Checking in on the Yanks’ Rule 5 lossesBy
Nearly four years ago, a series of rule changes sucked all the fun out of the Rule 5 Draft by giving teams an extra year to evaluate their players before having to add them to the 40-man roster. After watching players like Shane Victorino, Dan Uggla, Josh Hamilton, and Joakim Soria get selected from 2004 to 2006, the only two players drafted since 2007 that have stuck with their new team while even just approaching a one WAR season are Brian Barton (Cardinals, 2007) and Everth Cabrera (Padres, 2008).
The Yankees haven’t acquired a player in the Rule 5 Draft and kept him on their 25-man roster for a full season since who knows when. Josh Phelps stuck around until late June in 2007, which is longer than most Rule 5 guys last. It’s not exactly an avenue most big market teams use to acquire talent. Jamie Hoffmann, the player the Yanks’ took in the latest version of the Rule 5, couldn’t even make it through Spring Training and was returned to the Dodgers earlier this week.
Last year the Yankees had four players selected in the Rule 5 Draft, though three were eventually returned. They worked out a small trade with the Twins to allow them to keep the fourth player, righty Jason Jones. Of course that was after he trashed the organization on his way out. I’m not sure the Yanks were waiting for him with open arms, if you know what I mean. This year, the Yanks lost a pair of relievers in this year’s Rule 5 Draft, righty Kanekoa Texeira and lefty Zach Kroenke.
Jamie Hoffmann crashes into the outfield wall after catching a fly ball hit by Ryan Church in the fifth inning of a spring training baseball game at Steinbrenner Field in Tampa, Fla. (AP Photo/Kathy Willens)
Texeira, acquired from the White Sox in the Nick Swisher heist and Victorino’s cousin, was selected by Seattle in the Rule 5 after posting a 2.84 ERA (3.69 FIP) and a 7.8 K/9 in 101.1 IP for Double-A Trenton last year. Baseball America rated him the Mariners’ 26th best prospect coming into the season thanks to his high-80′s sinker, sharp high-70′s slider, and occasional low-80′s changeup, however they mentioned that he’s too homer prone (0.6 HR/9 last year) for high leverage work in the big leagues.
The Hawaiian born righty has appeared in eight games for Seattle so far, allowing five hits, three walks, one hit batsman, and one earned run in 8.2 innings, striking out five. Obviously it’s a very small sample in very meaningless games, however it’s apparently enough that the Mariners plan on holding onto him when the season starts, and have even explored other ways to keep him in the organization (i.e. a trade with the Yanks). GM Jack Zduriencik drafted Texeira out of high school when he was the Brewers’ scouting director, so he certainly has a bit of a soft spot for him. Cliff Lee’s injury will force the team to carry twelve pitchers early on, and one of those spots will go to Texeira.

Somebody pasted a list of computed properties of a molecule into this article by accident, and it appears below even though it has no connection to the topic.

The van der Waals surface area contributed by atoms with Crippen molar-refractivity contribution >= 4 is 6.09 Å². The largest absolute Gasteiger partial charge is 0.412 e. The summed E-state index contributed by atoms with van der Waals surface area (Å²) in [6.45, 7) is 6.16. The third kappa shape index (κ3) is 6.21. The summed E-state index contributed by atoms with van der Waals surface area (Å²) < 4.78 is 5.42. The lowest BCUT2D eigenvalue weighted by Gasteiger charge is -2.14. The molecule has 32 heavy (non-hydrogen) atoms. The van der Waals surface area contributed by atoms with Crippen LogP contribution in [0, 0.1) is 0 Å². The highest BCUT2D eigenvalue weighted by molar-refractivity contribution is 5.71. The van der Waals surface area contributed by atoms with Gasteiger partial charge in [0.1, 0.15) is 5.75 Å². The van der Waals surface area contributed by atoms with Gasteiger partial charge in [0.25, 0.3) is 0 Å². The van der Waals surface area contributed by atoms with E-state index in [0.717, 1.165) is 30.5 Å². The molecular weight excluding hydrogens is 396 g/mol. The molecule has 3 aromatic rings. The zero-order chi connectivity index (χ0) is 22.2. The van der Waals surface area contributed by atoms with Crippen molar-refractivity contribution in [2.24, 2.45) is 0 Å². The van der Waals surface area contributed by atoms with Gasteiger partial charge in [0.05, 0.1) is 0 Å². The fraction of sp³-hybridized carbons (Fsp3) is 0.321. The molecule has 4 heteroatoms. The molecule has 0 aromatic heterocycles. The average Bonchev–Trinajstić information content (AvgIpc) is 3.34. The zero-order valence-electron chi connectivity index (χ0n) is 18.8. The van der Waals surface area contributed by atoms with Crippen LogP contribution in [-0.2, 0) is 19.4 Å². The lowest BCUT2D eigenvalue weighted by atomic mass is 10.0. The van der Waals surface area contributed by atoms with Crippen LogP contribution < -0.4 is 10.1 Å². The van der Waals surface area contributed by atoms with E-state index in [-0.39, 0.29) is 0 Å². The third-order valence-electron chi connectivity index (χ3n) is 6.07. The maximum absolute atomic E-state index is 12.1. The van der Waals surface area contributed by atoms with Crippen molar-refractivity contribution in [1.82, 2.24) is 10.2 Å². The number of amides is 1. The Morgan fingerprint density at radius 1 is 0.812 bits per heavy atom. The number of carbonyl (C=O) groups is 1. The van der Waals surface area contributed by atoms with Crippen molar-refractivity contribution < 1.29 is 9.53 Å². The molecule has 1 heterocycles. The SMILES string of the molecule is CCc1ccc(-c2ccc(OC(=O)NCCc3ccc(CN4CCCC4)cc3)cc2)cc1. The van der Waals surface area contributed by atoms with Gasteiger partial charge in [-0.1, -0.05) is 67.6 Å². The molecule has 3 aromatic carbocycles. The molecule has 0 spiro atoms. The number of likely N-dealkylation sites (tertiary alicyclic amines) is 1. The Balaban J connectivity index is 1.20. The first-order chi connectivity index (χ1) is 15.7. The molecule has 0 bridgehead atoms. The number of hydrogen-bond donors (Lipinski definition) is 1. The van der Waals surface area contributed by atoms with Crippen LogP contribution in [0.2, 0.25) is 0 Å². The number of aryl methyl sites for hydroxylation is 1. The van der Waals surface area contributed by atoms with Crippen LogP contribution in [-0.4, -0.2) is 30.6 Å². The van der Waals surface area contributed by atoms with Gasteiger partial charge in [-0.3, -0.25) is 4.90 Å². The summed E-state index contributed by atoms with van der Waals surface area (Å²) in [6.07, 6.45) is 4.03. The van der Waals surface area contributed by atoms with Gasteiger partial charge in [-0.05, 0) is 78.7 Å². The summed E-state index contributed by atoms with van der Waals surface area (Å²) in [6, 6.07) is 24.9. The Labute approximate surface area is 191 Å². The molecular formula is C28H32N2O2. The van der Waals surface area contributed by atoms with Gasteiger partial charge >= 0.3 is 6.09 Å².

Kroenke, on the other hand, isn’t enjoying the same kind of success with his new organization. The 25-year-old lefty was lights out for Triple-A Scranton last year (72.1 IP, 1.99 ERA, 3.64 FIP), and Baseball America rated him Arizona’s 30th best prospect after they Rule 5′d him on the strength of his 89-91 mph heater, average slider, and fringy changeup. He’s allowed ten hits, two walks, and six runs in 5.2 innings this spring, and got his brains beat in during one particularly horrific outing against the Dodgers two weeks ago.
The Diamondbacks currently have two other lefty relievers on their 40-man roster, Clay Zavada and Jordan Norberto. Zavada’s guaranteed a spot in the bullpen after posting a 3.92 FIP in 51 innings last year, when he starting his career with 19 consecutive earned run-less appearances. And besides, he’s got a plus-plus mustache tool. The other lefty, the 24-year-old Norberto, has thrown just 23.2 innings above A-ball and Baseball America says he has plenty to work on, namely finding a second pitch. He’s unlikely to start the year in Arizona’s pen, so there’s a definite opening for Kroenke. Even with his crummy camp, they could decide to take him anyway because of all the lefty mashers (Adrian Gonzalez, Todd Helton, Brad Hawpe, Andre Ethier, etc.) in their division.
Kroenke is in a different spot than most other Rule 5 guys, because he was Rule 5′d last year as well. The Marlins’ gave him a whirl last spring, and when he didn’t stick he went through the process of being outrighted off the 40-man roster and returned to the Yanks. Because of that prior outright, Kroenke can elect to become a free agent if Diamondbacks decide they don’t want him at any point in2010. Any lefty reliever Kroenke’s age and with his pedigree would surely try his hand on the open market rather than return to an organization with no fewer than two, and possibly three, lefty relievers ahead of him on the depth chart.
The Yankees are unlikely to welcome back either of the players they lost in the Rule 5 Draft this year, but for entirely different reasons. Texeira’s effectiveness has all but earned him a spot in Seattle’s bullpen, while Kroenke’s unique situation means he’ll likely head elsewhere even if he doesn’t stick with the Diamondbacks. Thankfully the team has enough bullpen depth to absorb the losses, but losing a pair of serviceable arms is never ideal. Such is life in the Rule 5 game.